Word-of-mouth recommendation is a highly effective form of advertising because it is persuasive, credible and free. Kate Horstead finds out how you can encourage others to spread the word about your business
"A consumer will only recommend something if they are prepared to put their reputation on the line," says Steve Barton, president of the Word of Mouth Marketing Association.
The accepted way to make this happen is to provide such a good service that customers spontaneously recommend you to friends. "But only about 15% of your customers will actually be 'influencers'," says Barton.
"It doesn't matter if they don't buy ythe specific product themselves," he adds. "What matters is that they talk to people about it. You need to get these people involved."
Your regular customers, business connections, friends and family are likely to contain a host of word-of-mouth influencers. But even if you don't know who exactly is spreading the word, you can still mount a word-of-mouth marketing campaign.
What matters initially is understanding why people will recommend your business, and then how you can coax them into talking more.
"Word-of-mouth marketing works best when you've got something new to say - not necessarily a new product, but perhaps an innovation with a product," explains Barton. "The key is to identify the 'talking point' - what your influencers want to talk about, rather than what you want to say."
Using networking to encourage word of mouth
Face-to-face networking is a good way to reach potential word-of-mouth influencers - and a key tip is to give out two business cards so new contacts can pass one on.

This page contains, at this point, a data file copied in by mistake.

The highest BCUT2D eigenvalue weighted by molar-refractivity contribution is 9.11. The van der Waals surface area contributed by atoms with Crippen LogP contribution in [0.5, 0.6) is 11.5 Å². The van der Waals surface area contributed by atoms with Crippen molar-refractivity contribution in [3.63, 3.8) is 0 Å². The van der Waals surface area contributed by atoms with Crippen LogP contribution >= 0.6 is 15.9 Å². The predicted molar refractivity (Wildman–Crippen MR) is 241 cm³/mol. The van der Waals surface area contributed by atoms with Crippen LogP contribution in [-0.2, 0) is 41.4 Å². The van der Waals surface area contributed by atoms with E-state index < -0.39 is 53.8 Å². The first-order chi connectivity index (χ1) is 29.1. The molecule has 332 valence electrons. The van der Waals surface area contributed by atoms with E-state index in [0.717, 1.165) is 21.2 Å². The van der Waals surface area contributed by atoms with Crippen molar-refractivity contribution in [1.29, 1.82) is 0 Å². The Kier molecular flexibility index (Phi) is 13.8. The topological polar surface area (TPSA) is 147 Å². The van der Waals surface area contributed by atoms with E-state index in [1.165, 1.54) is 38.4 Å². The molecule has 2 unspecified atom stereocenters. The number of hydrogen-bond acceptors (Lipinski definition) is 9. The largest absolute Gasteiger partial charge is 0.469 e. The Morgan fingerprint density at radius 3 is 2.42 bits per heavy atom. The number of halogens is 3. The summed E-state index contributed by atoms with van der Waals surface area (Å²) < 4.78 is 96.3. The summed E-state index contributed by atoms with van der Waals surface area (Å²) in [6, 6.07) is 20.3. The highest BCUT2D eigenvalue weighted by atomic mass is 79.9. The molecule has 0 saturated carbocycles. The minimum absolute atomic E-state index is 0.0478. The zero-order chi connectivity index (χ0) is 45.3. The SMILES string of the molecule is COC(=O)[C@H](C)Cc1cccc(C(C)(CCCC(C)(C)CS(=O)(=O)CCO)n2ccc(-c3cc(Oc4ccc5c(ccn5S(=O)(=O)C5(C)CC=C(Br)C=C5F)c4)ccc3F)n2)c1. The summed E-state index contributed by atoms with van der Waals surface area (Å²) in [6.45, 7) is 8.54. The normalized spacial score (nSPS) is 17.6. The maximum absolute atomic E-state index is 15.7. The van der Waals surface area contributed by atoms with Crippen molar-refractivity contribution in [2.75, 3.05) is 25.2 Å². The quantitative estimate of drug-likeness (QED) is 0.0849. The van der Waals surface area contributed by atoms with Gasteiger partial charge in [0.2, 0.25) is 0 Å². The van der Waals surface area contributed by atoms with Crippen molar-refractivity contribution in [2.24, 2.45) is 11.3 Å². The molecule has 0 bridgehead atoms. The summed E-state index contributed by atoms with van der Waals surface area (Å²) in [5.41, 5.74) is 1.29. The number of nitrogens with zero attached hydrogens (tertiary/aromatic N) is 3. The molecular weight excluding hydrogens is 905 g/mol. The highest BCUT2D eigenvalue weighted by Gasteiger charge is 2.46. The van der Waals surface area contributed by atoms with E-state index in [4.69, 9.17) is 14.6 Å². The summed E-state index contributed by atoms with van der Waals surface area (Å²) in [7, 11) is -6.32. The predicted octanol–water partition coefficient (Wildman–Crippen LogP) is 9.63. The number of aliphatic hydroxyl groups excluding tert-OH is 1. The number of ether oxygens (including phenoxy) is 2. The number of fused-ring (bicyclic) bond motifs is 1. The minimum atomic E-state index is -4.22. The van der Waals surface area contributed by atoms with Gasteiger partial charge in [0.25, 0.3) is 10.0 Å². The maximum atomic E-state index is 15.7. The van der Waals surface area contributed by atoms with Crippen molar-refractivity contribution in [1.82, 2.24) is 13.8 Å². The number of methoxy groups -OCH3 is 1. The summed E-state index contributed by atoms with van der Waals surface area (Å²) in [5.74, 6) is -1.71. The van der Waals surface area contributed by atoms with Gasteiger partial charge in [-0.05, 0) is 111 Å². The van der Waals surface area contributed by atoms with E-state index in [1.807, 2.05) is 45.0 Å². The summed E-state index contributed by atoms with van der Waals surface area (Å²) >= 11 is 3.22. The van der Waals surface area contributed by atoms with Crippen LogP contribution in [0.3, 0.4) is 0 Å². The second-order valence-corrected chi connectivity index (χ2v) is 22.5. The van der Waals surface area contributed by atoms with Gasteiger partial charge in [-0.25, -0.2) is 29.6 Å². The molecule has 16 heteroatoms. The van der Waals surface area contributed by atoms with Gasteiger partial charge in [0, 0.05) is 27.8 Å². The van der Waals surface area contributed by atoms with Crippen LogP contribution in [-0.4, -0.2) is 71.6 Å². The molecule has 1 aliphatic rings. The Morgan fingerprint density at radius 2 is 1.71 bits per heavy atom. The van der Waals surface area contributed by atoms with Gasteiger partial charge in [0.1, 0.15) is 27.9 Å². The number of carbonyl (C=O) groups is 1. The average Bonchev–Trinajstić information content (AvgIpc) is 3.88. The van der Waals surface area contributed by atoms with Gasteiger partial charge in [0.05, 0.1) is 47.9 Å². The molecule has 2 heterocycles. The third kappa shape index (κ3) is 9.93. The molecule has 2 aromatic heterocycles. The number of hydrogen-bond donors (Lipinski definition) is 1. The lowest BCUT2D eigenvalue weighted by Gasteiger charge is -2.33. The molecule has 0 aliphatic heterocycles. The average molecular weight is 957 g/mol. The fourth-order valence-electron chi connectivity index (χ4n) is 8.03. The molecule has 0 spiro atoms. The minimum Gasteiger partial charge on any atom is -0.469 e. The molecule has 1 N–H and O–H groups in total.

You could also send out an email newsletter, publish a blog, talk to potential customers on social media, invite customers to preview new products, attend industry events - and so on. Every opportunity to communicate with people who might talk to potential customers is a chance to generate word-of-mouth recommendations and testimonials.
Is word-of-mouth marketing cost-effective?
Over time, word-of-mouth marketing should become highly targeted; the key is to identify your key influencers and market specifically to them. Doing this requires a way to measure the success of your word-of-mouth campaigns.
One way is to offer a discount to customers who introduce friends to your product or service. With an incentive like this, the influencer will identify themselves alongside the new customer; an email newsletter will enable you to track customer recommendations through a "send to a friend" option. And you should always ask new customers how they heard about you.
The marketing that leads to word-of-mouth recommendation might cost, but, as Barton says: "It's more important to focus on the return on that investment, which can be phenomenal."